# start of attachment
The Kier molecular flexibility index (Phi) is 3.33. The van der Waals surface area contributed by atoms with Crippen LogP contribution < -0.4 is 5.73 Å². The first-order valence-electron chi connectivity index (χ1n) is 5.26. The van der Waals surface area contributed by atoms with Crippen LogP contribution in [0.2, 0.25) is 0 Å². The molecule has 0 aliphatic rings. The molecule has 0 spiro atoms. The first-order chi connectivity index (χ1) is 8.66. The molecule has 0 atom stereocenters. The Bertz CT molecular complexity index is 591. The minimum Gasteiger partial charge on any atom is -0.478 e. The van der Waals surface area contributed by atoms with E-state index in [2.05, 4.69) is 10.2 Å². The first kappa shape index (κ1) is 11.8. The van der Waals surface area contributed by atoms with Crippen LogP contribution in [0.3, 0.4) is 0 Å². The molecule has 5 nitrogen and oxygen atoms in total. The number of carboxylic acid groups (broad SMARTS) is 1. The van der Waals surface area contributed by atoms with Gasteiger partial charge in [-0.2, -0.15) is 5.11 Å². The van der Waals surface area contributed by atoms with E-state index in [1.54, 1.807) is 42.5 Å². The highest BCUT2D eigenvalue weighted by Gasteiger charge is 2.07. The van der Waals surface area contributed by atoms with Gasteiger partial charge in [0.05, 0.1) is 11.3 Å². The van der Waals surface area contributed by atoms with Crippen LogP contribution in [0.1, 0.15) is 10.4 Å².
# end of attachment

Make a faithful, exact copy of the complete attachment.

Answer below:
The Kier molecular flexibility index (Phi) is 3.33. The van der Waals surface area contributed by atoms with Crippen LogP contribution < -0.4 is 5.73 Å². The first-order valence-electron chi connectivity index (χ1n) is 5.26. The van der Waals surface area contributed by atoms with Crippen LogP contribution in [0.2, 0.25) is 0 Å². The molecule has 0 aliphatic rings. The molecule has 0 spiro atoms. The first-order chi connectivity index (χ1) is 8.66. The molecule has 0 atom stereocenters. The Bertz CT molecular complexity index is 591. The minimum Gasteiger partial charge on any atom is -0.478 e. The van der Waals surface area contributed by atoms with E-state index in [2.05, 4.69) is 10.2 Å². The first kappa shape index (κ1) is 11.8. The van der Waals surface area contributed by atoms with Crippen LogP contribution in [0.3, 0.4) is 0 Å². The molecule has 5 nitrogen and oxygen atoms in total. The number of carboxylic acid groups (broad SMARTS) is 1. The van der Waals surface area contributed by atoms with Gasteiger partial charge in [-0.2, -0.15) is 5.11 Å². The van der Waals surface area contributed by atoms with E-state index in [1.54, 1.807) is 42.5 Å². The highest BCUT2D eigenvalue weighted by Gasteiger charge is 2.07. The van der Waals surface area contributed by atoms with Gasteiger partial charge in [0.05, 0.1) is 11.3 Å². The van der Waals surface area contributed by atoms with Crippen LogP contribution in [0.1, 0.15) is 10.4 Å².